Sun 10, at 8.30 p.m./ Sun 24, at 4.00 p.m.


The Trouble with Harry

(Usa 1955, 99’, Hd, col, o.v. it. s/t)

“The film met my desire to establish a contrast, to fight against tradition, against stereotypes. In The Trouble with Harry I remove melodrama from the darkness of night to bring it into daylight" (A. Hitchcock). “All the humour in the film is born from a single mechanism, always the same, a sort of exaggerated composure: they talk of the corpse as if it were a packet of cigarettes” (F. Truffaut).

Mon 11, at 8.30 p.m./Wed 20, at 6.30 p.m.



(Usa 1958, 128’, Hd, col, o.v. it. s/t)

Plagued by vertigo following an accident while on duty, John "Scottie" Ferguson leaves the police and accepts a job with an old school-mate who asks him to check on his wife Madeleine. Ferguson is fascinated by the woman and a love story begins between them. But a tragedy is about to upset both their lives.

Tue 12, at 4.00 p.m./Sat 30, at 4.00 p.m.



(Usa 1960, 109’, Hd, b/w, o.v. it. s/t)

“It’s a great satisfaction for us to use the art of cinema to create mass emotion. And we succeeded with Psycho. The public has not been intrigued a message. It has not been disconcerted by great acting. It has not been lured into a bestseller novel. What moved the audience, was the pure film " (A. Hitchcock).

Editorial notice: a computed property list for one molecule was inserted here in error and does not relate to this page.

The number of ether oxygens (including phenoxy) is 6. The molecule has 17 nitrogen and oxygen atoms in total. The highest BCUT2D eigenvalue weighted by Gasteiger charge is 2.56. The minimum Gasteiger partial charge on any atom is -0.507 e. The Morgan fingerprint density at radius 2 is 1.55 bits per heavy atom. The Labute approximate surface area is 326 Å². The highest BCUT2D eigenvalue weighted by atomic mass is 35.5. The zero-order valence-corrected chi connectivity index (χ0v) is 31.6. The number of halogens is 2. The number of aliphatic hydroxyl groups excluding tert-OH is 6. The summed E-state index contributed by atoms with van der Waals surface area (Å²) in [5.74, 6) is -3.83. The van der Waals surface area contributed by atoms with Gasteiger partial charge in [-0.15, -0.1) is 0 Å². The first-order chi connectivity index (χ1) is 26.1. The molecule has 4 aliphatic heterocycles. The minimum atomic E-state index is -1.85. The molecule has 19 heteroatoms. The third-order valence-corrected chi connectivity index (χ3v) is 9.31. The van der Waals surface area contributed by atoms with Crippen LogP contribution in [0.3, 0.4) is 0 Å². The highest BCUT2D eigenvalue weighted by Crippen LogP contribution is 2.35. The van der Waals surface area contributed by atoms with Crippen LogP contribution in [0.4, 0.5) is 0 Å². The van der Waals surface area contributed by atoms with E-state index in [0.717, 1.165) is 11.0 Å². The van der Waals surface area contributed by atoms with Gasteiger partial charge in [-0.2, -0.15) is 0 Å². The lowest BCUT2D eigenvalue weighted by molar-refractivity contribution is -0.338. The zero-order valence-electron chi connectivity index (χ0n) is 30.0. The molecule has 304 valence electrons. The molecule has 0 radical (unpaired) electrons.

Tue 12, at 6.20 p.m./Sat 23, at 10.00 p.m.


The Man Who Knew Too Much

(Usa 1956, 120’, Hd, col., o.v. it. s/t)

Doctor Ben McKenna receives information by chance, whilst on holiday in Marrakech with his family, about the attempt carried out in London against a foreign politician, from a spy about to die. The terrorists, who pretend they are tourists, kidnap his young son to blackmail him and induce him to silence. The sequence of the attempt at the Albert Hall in London is thrilling in its precision.

Sat 16, at 3.30 p.m./Tue 26, at 6.15 p.m.


The Birds

(Usa 1963, 120’, Hd, col., o.v. it. s/t)

In Bodega Bay, Melanie takes a pair of inseparable budgerigars to Mitch, a young lawyer who lives his mother and small sister. During the crossing over the bay, she is wounded by a seagull. It appears to be an accident, but reality will turn out to be quite different. At the time, it was one of the films with the most frenetic editing ever seen: over 3000 takes.

Sat 16, at 5.45 p.m./Fri 29, at 4.00 p.m.


North by Northwest

(Usa 1959, 136’, Hd, col., v.o, sott.it.)